A Wall Street Journal analysis of venture capital commitments showed ophthalmology remained the strongest sector within healthcare.
According to the Wall Street Journal, privately held ophthalmology start-ups drew $442.7 million in capital over the first six months of this year, putting it on pace to surpass the $848.9 million raised in 2013.
With the baby boomer population surging globally and successful IPOs and acquisitions of companies like Aerie Pharmaceuticals and Wavetec Vision Systems, the steadfast venture capital commitment to ophthalmology shouldn’t come as a surprise.
In our recent OIS Podcast Series, ophthalmology leaders addressed the still surging interest in the sector.
Bill Link, Managing Director at Versant Ventures, told OIS Podcast listeners that his firm’s fifth fund – reported to be close to $300 million – would be invested heavily in ophthalmology. “Over the years, through funds 1 through 4, we’ve invested nearly 20% of our capital in the ophthalmic sector. It’s clearly our largest area of focus. And what’s a bit exciting for me is that while it was mostly medtech in funds one through three, in funds three and four, and now I believe in five, we’re going to be diversifying our ophthalmic focus beyond medtech to include biotech and biopharma as well.”
Jim Mazzo, Operating Partner at Versant Ventures, notes in his recent podcast the ophthalmology hits upon all patient demographics. The aged are coping with the ravages of cataracts, and baby boomers are dealing with presbyopia and other conditions, while Generation X and Y members are pursuing new ways of correcting their vision.
If you talk to your friends, you talk to the family, when you talk about conditions that they’re affected by, the one that tends to resonate the most and is the most concerning for them are their eyes,” Mazzo says. “It’s not to say that cancer and heart disease are not at top of mind, but when you talk to people, the eye is just a special organ. And people will really do everything possible to ensure they don’t cut corners on the treatment of the eyes.”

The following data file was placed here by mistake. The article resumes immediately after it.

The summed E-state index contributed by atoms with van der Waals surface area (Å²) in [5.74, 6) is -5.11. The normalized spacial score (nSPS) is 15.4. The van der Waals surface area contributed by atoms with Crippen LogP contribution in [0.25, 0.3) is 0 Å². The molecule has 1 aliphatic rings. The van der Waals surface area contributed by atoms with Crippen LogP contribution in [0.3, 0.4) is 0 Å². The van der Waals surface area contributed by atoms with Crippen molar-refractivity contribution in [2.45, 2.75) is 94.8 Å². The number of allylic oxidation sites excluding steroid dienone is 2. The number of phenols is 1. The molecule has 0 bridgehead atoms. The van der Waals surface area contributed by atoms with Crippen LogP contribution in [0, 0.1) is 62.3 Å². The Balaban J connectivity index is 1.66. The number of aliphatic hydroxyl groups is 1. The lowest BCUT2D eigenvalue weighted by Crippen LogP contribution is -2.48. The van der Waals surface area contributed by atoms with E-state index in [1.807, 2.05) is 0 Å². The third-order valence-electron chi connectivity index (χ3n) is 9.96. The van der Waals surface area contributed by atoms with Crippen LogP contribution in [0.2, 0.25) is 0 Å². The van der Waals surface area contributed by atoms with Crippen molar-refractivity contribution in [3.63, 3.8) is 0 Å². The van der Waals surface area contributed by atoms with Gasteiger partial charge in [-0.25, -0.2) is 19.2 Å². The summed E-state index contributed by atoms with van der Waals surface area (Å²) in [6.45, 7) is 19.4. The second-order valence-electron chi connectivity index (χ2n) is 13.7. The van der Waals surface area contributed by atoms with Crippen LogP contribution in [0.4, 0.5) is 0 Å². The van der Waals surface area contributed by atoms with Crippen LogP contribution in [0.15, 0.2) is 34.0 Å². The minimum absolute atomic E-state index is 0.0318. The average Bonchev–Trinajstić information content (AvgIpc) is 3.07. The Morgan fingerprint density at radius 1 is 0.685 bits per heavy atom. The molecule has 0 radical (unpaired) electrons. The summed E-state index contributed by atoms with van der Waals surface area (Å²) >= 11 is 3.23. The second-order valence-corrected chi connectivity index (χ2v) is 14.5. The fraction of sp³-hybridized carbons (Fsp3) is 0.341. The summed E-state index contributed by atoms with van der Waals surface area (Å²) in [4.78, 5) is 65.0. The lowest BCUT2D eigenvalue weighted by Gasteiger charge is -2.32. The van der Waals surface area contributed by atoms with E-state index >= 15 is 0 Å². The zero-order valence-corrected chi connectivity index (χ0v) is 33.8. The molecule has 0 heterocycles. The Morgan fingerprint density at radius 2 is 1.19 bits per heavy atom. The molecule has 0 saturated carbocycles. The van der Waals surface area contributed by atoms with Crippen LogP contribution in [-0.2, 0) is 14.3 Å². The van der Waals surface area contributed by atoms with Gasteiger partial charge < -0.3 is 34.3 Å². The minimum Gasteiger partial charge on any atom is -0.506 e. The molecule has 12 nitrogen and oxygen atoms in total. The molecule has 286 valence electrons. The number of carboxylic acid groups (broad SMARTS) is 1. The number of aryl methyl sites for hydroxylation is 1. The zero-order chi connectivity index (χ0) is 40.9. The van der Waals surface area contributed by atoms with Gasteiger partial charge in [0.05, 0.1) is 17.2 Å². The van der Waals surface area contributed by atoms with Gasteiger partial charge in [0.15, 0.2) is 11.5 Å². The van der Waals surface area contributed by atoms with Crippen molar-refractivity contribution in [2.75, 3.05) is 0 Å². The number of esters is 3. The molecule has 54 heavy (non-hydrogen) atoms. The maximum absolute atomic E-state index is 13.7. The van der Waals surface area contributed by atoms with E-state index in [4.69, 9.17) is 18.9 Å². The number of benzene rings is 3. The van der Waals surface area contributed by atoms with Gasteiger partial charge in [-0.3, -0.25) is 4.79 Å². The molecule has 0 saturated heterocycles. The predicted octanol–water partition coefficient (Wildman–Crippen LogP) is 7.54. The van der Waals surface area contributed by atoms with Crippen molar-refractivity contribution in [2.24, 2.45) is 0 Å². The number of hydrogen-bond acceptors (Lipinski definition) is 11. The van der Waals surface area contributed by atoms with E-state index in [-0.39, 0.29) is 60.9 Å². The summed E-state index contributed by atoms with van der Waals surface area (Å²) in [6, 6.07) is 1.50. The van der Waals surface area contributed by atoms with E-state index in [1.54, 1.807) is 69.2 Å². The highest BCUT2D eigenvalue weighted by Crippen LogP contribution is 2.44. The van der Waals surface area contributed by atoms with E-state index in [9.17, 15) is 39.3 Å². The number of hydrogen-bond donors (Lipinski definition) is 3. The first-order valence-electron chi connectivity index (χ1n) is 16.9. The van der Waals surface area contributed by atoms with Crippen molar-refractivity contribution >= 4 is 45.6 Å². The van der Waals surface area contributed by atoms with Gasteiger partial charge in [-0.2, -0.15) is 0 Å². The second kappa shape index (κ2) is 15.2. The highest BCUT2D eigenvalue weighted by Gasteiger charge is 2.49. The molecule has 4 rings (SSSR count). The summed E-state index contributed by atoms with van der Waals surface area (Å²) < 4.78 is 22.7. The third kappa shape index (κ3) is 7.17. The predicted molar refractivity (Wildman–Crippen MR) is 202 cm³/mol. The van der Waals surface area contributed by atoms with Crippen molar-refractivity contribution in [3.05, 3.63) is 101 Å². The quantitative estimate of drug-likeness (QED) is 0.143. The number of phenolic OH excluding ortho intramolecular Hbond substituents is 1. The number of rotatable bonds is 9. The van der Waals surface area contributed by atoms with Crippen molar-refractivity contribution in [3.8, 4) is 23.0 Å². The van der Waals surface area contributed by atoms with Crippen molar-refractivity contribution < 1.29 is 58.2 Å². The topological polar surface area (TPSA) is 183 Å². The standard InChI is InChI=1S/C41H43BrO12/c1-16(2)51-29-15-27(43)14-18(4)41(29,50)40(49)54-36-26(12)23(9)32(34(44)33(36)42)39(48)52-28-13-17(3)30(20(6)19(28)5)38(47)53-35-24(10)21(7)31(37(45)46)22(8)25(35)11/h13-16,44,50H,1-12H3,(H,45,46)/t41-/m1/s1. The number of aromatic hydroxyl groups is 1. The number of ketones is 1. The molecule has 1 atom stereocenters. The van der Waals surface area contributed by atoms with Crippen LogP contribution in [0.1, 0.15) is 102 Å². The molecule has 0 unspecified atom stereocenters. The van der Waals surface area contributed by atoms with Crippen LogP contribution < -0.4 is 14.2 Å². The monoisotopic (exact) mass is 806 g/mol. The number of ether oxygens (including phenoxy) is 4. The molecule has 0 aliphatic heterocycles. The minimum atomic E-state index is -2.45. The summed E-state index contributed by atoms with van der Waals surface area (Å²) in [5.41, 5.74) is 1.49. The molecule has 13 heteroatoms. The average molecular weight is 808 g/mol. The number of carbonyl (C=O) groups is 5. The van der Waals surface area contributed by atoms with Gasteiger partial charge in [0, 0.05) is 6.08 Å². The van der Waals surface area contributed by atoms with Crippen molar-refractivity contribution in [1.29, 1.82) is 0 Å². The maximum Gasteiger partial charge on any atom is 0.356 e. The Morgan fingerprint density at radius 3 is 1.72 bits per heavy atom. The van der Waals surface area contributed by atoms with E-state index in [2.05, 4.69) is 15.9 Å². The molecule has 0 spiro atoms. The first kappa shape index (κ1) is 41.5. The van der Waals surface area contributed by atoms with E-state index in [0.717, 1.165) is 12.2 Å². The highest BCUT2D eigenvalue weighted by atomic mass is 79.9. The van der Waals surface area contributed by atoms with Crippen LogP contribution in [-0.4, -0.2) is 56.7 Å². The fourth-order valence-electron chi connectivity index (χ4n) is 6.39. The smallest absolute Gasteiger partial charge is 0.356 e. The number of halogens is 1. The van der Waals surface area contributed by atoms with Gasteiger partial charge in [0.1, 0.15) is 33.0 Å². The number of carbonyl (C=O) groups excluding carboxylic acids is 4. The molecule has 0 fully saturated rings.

Exacerbating these concerns, the most serious conditions – glaucoma, dry eye and presbyopia – don’t have a real cure to keep them in check.
In his podcast, Emmett Cunningham Jr., MD, Partner of Clarus Ventures, says age-related macular degeneration, glaucoma and neuroprotection remain enormous opportunities for start-ups and large companies alike. Many companies are reporting progress including Genentech, Aerie and Opthotech, but more investment is necessary. “The unmet need tends to be large, so I think there’s a lot of exciting stuff out there, and it’s great that so many private companies are interested.”
Gil Kliman, MD, Managing Director at InterWest Partners, and others report that interactions with the FDA are improving. Additionally ophthalmology continues to enable VCs to innovate in another challenging arena – reimbursement.
“One of the great things about ophthalmology is it’s really pioneered the cash pay model of innovation: getting people to pay out of pocket for innovations that have real value,” he says. “And that has become a lot of our investment strategy at InterWest, to seek out across all medical fields, drugs and devices that might be enabled by a cash pay part.”
Ophthalmic surgeon Eric Donnenfeld, MD, says ophthalmologists will continue to do their part to develop better treatments. “Ophthalmologists tend to like innovating, it’s part of our DNA,” he says. “We like to see new technology, and we’re now seeing the opportunity for ophthalmologists who have good ideas to partner with angel investors or venture capitalists, and take their ideas to the point where they’re ready to either be FDA approved, or being able to be sold to larger companies who will take it the rest of the way. And I’m seeing more and more ophthalmologists who are adopting this philosophy, and again, that’s good for innovation because it’s a partnership in innovation.”
Dick Lindstrom, MD, another surgeon with a history in start-ups, says innovation and investment in ophthalmology must continue if future demand is to be met.” The only thing that’s allowed us to provide the visual rehabilitation we do for the patient burdened with cataract today is through extraordinary innovation,” Lindstrom says. “And so I think it’s going to be the same for all the other challenges we face going forward, whether it be glaucoma or age-related retinal disease, the only thing that’s going to allow us to manage the challenge is going to be innovation.”